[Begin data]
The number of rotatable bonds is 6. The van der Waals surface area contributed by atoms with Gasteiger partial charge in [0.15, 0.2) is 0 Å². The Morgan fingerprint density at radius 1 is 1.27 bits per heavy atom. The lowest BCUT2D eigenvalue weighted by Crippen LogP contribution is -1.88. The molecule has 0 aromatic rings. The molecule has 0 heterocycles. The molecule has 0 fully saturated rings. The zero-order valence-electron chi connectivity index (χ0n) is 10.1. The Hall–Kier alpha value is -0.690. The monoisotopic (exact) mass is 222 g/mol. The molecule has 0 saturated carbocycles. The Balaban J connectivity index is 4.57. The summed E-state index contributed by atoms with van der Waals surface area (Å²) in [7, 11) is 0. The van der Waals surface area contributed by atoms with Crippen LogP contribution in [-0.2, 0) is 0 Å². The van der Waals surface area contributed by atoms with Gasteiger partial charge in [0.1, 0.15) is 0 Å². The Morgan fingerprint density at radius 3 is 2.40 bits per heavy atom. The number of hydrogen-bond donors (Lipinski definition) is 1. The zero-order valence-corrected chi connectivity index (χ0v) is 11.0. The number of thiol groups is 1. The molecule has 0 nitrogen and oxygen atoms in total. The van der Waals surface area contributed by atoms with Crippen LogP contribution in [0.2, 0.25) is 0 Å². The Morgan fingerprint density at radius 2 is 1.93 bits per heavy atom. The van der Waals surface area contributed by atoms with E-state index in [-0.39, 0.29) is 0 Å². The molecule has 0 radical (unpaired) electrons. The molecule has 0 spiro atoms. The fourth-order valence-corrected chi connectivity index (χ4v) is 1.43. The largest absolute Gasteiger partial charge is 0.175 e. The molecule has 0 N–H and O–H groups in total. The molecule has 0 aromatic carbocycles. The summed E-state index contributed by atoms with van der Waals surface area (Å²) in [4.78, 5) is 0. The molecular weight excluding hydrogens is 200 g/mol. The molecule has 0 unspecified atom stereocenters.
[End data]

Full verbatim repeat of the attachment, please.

The number of rotatable bonds is 6. The van der Waals surface area contributed by atoms with Gasteiger partial charge in [0.15, 0.2) is 0 Å². The Morgan fingerprint density at radius 1 is 1.27 bits per heavy atom. The lowest BCUT2D eigenvalue weighted by Crippen LogP contribution is -1.88. The molecule has 0 aromatic rings. The molecule has 0 heterocycles. The molecule has 0 fully saturated rings. The zero-order valence-electron chi connectivity index (χ0n) is 10.1. The Hall–Kier alpha value is -0.690. The monoisotopic (exact) mass is 222 g/mol. The molecule has 0 saturated carbocycles. The Balaban J connectivity index is 4.57. The summed E-state index contributed by atoms with van der Waals surface area (Å²) in [7, 11) is 0. The van der Waals surface area contributed by atoms with Crippen LogP contribution in [-0.2, 0) is 0 Å². The van der Waals surface area contributed by atoms with Gasteiger partial charge in [0.1, 0.15) is 0 Å². The Morgan fingerprint density at radius 3 is 2.40 bits per heavy atom. The number of hydrogen-bond donors (Lipinski definition) is 1. The zero-order valence-corrected chi connectivity index (χ0v) is 11.0. The number of thiol groups is 1. The molecule has 0 nitrogen and oxygen atoms in total. The van der Waals surface area contributed by atoms with Crippen LogP contribution in [0.2, 0.25) is 0 Å². The Morgan fingerprint density at radius 2 is 1.93 bits per heavy atom. The van der Waals surface area contributed by atoms with E-state index in [-0.39, 0.29) is 0 Å². The molecule has 0 radical (unpaired) electrons. The molecule has 0 spiro atoms. The fourth-order valence-corrected chi connectivity index (χ4v) is 1.43. The largest absolute Gasteiger partial charge is 0.175 e. The molecule has 0 N–H and O–H groups in total. The molecule has 0 aromatic carbocycles. The summed E-state index contributed by atoms with van der Waals surface area (Å²) in [4.78, 5) is 0. The molecular weight excluding hydrogens is 200 g/mol. The molecule has 0 unspecified atom stereocenters.